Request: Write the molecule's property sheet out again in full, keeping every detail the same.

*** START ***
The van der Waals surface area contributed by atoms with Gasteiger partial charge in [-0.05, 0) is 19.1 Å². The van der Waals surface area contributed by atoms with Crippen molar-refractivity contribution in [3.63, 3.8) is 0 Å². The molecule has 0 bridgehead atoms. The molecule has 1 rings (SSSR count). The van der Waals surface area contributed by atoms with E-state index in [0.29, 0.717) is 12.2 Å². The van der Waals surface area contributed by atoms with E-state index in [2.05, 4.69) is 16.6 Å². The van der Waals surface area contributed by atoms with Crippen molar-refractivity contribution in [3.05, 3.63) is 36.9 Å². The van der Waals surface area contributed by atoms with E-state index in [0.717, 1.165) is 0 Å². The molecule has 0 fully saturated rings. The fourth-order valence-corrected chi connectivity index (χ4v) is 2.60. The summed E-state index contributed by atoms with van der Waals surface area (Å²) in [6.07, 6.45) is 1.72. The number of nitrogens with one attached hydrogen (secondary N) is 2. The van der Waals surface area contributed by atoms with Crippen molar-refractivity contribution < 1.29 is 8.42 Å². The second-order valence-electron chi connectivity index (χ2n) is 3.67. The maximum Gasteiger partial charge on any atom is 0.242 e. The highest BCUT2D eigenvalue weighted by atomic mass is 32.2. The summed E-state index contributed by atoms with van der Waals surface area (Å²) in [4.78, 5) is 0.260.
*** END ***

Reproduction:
The van der Waals surface area contributed by atoms with Gasteiger partial charge in [-0.05, 0) is 19.1 Å². The van der Waals surface area contributed by atoms with Crippen molar-refractivity contribution in [3.63, 3.8) is 0 Å². The molecule has 0 bridgehead atoms. The molecule has 1 rings (SSSR count). The van der Waals surface area contributed by atoms with E-state index in [0.29, 0.717) is 12.2 Å². The van der Waals surface area contributed by atoms with E-state index in [2.05, 4.69) is 16.6 Å². The van der Waals surface area contributed by atoms with Crippen molar-refractivity contribution in [3.05, 3.63) is 36.9 Å². The van der Waals surface area contributed by atoms with E-state index in [0.717, 1.165) is 0 Å². The molecule has 0 fully saturated rings. The fourth-order valence-corrected chi connectivity index (χ4v) is 2.60. The summed E-state index contributed by atoms with van der Waals surface area (Å²) in [6.07, 6.45) is 1.72. The number of nitrogens with one attached hydrogen (secondary N) is 2. The van der Waals surface area contributed by atoms with Crippen molar-refractivity contribution < 1.29 is 8.42 Å². The second-order valence-electron chi connectivity index (χ2n) is 3.67. The maximum Gasteiger partial charge on any atom is 0.242 e. The highest BCUT2D eigenvalue weighted by atomic mass is 32.2. The summed E-state index contributed by atoms with van der Waals surface area (Å²) in [4.78, 5) is 0.260.